xalloc, xallocz, xspanalloc, xfree, xsummary – basic memory management


void* xalloc(ulong size)

void* xallocz(ulong size, int clr)

void* xspanalloc(ulong size, int align, ulong span)

void xfree(void *p)

void xsummary(void)


These are primitives used by higher-level memory allocators in the kernel, such as malloc(9). They are not intended for use directly by most kernel routines. The main exceptions are routines that permanently allocate large structures, or need the special alignment properties guaranteed by xspanalloc.

Xalloc returns a pointer to a range of size bytes of memory. The memory will be zero filled and aligned on a 8 byte (BY2V) address. If the memory is not available, xalloc returns a null pointer.

Xmallocz will clear the memory after allocation if clr is set to a value other than zero. Since it is used by xmalloc, the same diagnostics apply.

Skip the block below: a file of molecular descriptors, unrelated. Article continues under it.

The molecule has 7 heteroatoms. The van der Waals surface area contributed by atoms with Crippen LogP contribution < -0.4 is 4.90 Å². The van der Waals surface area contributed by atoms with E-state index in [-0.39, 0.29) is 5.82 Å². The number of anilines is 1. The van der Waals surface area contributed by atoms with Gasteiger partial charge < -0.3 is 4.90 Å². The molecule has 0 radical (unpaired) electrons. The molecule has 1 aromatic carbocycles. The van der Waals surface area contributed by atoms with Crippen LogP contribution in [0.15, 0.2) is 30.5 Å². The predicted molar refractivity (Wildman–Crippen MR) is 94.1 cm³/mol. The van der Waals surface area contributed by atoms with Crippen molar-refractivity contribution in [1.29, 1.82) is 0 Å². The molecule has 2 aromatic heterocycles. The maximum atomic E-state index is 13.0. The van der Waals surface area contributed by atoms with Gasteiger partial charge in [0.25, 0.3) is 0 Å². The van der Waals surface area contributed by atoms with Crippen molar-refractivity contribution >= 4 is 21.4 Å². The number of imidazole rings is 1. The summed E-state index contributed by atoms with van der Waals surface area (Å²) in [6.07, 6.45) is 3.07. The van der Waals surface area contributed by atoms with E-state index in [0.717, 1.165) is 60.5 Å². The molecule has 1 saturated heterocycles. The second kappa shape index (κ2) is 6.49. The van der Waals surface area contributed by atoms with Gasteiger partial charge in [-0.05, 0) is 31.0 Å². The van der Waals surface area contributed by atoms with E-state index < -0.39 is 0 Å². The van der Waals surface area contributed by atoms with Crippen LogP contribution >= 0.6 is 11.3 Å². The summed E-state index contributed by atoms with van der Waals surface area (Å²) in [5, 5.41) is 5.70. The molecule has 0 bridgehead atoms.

Xspanalloc allocates memory given alignment and spanning constraints. The block returned will contain size bytes, aligned on a boundary that is 0 mod align, in such a way that the memory in the block does not span an address that is 0 mod span. Xspanalloc is intended for use allocating hardware data structures (eg, page tables) or I/O buffers that must satisfy specific alignment restrictions. If xspanalloc cannot allocate memory to satisfy the given constraints, it will panic(9). The technique it uses can sometimes cause memory to be wasted. Consequently, xspanalloc should be used sparingly.

Xfree frees the block of memory at p, which must be an address previously returned by xalloc (not xspanalloc).

Xsummary dumps memory allocation statistics to the console. The output includes the total free space, the number of free holes, and a summary of active holes. Each line shows ‘address top size’.